July 7th: Someone at the funeral is dressed like a skank
Seen Dead In
, by Alderon Minx

The casket was closed. It made little sense to the mourners present, since Jake Alto had died without violence to his body, and was found and moved shortly thereafter – no bloating, no decomposition, nothing that needed covering by anything thicker than pancake makeup.

“Does ‘e got ‘is pecker out?” Grant Markham had already imbibed more than was expected for a viewing. He had already wailed about the loss, and already damned every higher being he could bring to mind, all that was left was to joke about the dead. “Is that why the lid’shut? Let’see then!”

In a shared moment of horror, the other guests stood motionless as Markham ambled toward the casket. They were shaken from their stupor once he started fumbling with the clasps.

“Dammit, Markham!” Lance Borden hurried forward, and encircled Markham’s wrists. “Stop it, it’s closed for a reason.”

“Oh yeah?” Markham challenged, “What?”

Lance shrugged, “None of my business.” He pulled Markham away from the casket before the drunken man could knock it or the surrounding photos and flowers over.

Dresden Funeral Home had set up the room to Lilly Alto’s specifications: the casket on the farthest end of the room, two aisles of seating just before it, five seats wide on both sides and three rows deep. They used plush tan chairs, cushioned and comfortable. Four tables for three and three tables for five were next, all covered in crisp white linens. Lilly had the affair catered by the Merry Widows – three spry ladies in their seventies who had decided to go into business. They were stationed to the left of the entrance, an open bar manned by Merry Widow 3’s grandson stood to the right.

Lance pulled out a chair at a table for 4. Creedy James looked up from his whiskey sour and raised a brow. He stood from his seat and stepped around the table to take his place at Markham’s left shoulder. Lance put both hands on Markham’s right shoulder and both pushed hard. Markham’s knees finally buckled and he plopped down onto the seat awaiting him. He reached across the table and began nursing Creedy’s sour.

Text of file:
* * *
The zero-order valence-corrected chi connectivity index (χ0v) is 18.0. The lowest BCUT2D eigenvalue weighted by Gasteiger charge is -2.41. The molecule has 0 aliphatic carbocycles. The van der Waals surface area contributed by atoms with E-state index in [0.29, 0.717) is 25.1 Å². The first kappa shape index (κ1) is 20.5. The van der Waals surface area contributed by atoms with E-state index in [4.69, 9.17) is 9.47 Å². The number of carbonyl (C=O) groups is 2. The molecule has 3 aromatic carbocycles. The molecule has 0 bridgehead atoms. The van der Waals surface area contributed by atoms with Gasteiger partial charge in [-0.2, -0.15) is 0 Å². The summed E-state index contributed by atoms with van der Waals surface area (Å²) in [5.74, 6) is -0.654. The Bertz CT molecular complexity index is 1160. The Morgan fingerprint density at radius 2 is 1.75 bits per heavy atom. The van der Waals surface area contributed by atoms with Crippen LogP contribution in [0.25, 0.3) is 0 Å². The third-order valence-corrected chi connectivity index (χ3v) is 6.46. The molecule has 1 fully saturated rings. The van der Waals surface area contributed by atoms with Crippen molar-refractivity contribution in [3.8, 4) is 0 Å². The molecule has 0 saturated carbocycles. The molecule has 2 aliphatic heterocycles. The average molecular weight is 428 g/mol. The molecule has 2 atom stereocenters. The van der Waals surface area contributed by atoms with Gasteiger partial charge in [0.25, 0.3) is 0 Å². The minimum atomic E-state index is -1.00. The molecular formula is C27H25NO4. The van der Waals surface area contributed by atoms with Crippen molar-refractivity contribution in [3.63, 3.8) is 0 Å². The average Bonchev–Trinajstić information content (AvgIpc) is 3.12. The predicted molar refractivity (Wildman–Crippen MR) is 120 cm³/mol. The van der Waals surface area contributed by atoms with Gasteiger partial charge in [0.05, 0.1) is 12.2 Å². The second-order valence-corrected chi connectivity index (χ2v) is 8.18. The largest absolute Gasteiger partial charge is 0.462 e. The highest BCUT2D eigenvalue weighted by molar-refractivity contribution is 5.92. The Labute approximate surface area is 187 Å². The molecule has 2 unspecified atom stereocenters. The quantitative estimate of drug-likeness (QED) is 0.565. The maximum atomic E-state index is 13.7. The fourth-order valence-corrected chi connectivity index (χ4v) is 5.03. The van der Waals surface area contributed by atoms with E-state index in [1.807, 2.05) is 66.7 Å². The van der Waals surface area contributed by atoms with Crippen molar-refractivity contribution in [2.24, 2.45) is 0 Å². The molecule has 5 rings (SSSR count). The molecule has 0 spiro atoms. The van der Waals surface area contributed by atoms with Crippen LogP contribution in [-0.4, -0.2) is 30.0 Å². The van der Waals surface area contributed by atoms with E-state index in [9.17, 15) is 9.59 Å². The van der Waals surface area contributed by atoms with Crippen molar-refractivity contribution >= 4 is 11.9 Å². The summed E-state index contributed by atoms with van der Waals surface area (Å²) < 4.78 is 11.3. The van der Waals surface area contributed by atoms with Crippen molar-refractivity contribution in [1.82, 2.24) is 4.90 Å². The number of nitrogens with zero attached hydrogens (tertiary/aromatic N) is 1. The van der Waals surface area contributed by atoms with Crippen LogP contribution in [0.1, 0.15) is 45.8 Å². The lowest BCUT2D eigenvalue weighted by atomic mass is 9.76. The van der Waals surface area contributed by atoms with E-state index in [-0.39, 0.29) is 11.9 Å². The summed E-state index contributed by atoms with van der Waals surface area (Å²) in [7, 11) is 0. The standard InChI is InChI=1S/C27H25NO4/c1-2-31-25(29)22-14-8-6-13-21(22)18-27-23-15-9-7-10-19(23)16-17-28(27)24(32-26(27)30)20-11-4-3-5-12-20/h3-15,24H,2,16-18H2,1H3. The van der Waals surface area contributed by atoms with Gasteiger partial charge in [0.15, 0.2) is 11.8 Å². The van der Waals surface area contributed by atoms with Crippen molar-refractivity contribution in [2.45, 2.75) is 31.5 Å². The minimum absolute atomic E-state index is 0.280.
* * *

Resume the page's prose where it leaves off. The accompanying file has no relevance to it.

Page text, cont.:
Creedy sighed and moved to return the bar, “You?” he nodded to Lance.

“Are you kidding?”

Lance sat down next to Markham and took the whiskey sour for himself, “You’re drunk.”

“Noosh’it,” Markham snorted, “Jake’s damn pecker – er – ticker. Damn bad heart, damn useless pills, stupid coffin. What could’ve’appened?”

“Lilly’s choice.”

“No,” Creedy returned and pushed a glass in front of Lance, “She doesn’t know why it’s closed either.”

The lady in question took the fourth seat, “Think I should buy into the Merry Widows? They cook, I’ll plan the parties.”

“To be a Merry Widow, don’t you have to be, you know, merry?” Creedy said.

“They didn’t start out merry,” Lilly snorted. Creedy pushed his whiskey sour toward her and she downed it fast. He sighed and returned to the bar.

“I’m going to start getting rid of the guests,” Lilly said in a hush. “I have the room until 10, and I want it empty by 9.”

“Good.” Markham stomped his foot and nodded. “Wesh’ould be alone with him.”

“She meant –“ Lance started.

“Exactly,” Lilly agreed, “The five of us started together, we’ll say goodbye without an audience.”

“An’we can crank that top open ans’ee why it’s closed.”

“She meant –“

“Exactly,” Lilly agreed. “It was supposed to be an open casket, I want to know why it isn’t.”